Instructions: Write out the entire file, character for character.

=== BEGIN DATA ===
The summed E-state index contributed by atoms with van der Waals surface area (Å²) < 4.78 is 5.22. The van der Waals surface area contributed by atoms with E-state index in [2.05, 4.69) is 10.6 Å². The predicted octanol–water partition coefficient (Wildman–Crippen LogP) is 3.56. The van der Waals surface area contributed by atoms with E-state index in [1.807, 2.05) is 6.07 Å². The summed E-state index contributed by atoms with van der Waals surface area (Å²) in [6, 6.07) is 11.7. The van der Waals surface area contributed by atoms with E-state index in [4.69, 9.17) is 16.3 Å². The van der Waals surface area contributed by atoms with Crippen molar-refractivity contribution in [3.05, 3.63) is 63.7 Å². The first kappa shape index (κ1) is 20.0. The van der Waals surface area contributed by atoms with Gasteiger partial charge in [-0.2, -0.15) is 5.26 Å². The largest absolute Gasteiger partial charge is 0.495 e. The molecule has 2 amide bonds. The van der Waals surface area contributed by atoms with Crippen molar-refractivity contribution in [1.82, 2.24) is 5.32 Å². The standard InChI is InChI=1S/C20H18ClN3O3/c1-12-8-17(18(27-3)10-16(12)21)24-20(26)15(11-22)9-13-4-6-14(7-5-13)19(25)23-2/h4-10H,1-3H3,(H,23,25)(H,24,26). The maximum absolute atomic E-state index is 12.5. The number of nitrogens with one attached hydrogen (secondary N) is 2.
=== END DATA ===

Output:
The summed E-state index contributed by atoms with van der Waals surface area (Å²) < 4.78 is 5.22. The van der Waals surface area contributed by atoms with E-state index in [2.05, 4.69) is 10.6 Å². The predicted octanol–water partition coefficient (Wildman–Crippen LogP) is 3.56. The van der Waals surface area contributed by atoms with E-state index in [1.807, 2.05) is 6.07 Å². The summed E-state index contributed by atoms with van der Waals surface area (Å²) in [6, 6.07) is 11.7. The van der Waals surface area contributed by atoms with E-state index in [4.69, 9.17) is 16.3 Å². The van der Waals surface area contributed by atoms with Crippen molar-refractivity contribution in [3.05, 3.63) is 63.7 Å². The first kappa shape index (κ1) is 20.0. The van der Waals surface area contributed by atoms with Gasteiger partial charge in [-0.2, -0.15) is 5.26 Å². The largest absolute Gasteiger partial charge is 0.495 e. The molecule has 2 amide bonds. The van der Waals surface area contributed by atoms with Crippen molar-refractivity contribution in [1.82, 2.24) is 5.32 Å². The standard InChI is InChI=1S/C20H18ClN3O3/c1-12-8-17(18(27-3)10-16(12)21)24-20(26)15(11-22)9-13-4-6-14(7-5-13)19(25)23-2/h4-10H,1-3H3,(H,23,25)(H,24,26). The maximum absolute atomic E-state index is 12.5. The number of nitrogens with one attached hydrogen (secondary N) is 2.